Minister says Brexit campaign legitimised racist language

Mark McLaughlin
Sunday 14 August 2016 13:15
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Nigel Farage in front of the controversial Leave.EU poster a week before the referendum
Nigel Farage in front of the controversial Leave.EU poster a week before the referendum

A church minister who grew up behind the Berlin Wall said she fears being seen as an intruder in Scotland following the Brexit vote.

The Rev Aniko Schutz Bradwell, who leads the Humbie with Yester, Bolton and Saltoun congregations in East Lothian, said the rhetoric of politicians in the Brexit campaign seems to have "made it legitimate to use racist language".

Rev Schutz Bradwell, 34, said she is more nervous speaking German in public since the vote, in comments issued by the Church of Scotland ahead of an event for EU nationals in Edinburgh this week.

First Minister Nicola Sturgeon, who visited Germany last week, will meet EU nationals living in Scotland in an attempt to provide "reassurance and certainty" in the wake of the Brexit vote.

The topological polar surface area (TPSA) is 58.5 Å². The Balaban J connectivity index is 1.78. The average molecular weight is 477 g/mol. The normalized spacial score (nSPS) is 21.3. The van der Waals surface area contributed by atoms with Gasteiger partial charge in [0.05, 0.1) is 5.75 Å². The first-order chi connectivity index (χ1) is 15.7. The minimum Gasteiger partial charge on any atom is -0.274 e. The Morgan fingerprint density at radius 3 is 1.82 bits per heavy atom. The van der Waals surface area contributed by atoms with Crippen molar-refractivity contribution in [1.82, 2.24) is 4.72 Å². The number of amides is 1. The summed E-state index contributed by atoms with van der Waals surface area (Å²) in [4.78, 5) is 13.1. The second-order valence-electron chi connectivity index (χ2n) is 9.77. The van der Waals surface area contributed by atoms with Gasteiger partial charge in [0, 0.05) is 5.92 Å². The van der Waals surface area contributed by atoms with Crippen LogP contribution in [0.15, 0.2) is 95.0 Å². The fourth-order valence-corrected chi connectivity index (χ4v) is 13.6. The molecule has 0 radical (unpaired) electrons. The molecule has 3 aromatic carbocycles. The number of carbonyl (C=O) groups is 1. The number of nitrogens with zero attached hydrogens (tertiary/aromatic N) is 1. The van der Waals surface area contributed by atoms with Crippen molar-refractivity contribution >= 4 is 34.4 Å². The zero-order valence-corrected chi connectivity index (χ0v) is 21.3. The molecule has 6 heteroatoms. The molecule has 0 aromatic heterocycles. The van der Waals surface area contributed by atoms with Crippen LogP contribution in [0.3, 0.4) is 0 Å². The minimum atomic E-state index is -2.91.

Mrs Schutz Bradwell, who is attending the event, said: "I was very shocked with the result of the EU referendum.

"I have been living in Scotland for 10 years, volunteering, working and studying during this time.

"Up until the referendum, I have always felt welcome here - as part of a wider society that is made up of people from different backgrounds, including their nationality.

"Now I'm much more worried about being seen as an intruder.

"Since the referendum there have been many reports of increased racist abuse.

"It seems to me that the rhetoric used by some of the politicians in the campaign for Brexit has made it legitimate to use racist language.

"I've noticed that I have at times been more nervous about speaking German to friends, or on the phone, in public."

She added: "I grew up in East Germany, behind a wall - with very limited opportunities to travel, learn from others, or even live abroad - I don't want us to build any more walls."

PA

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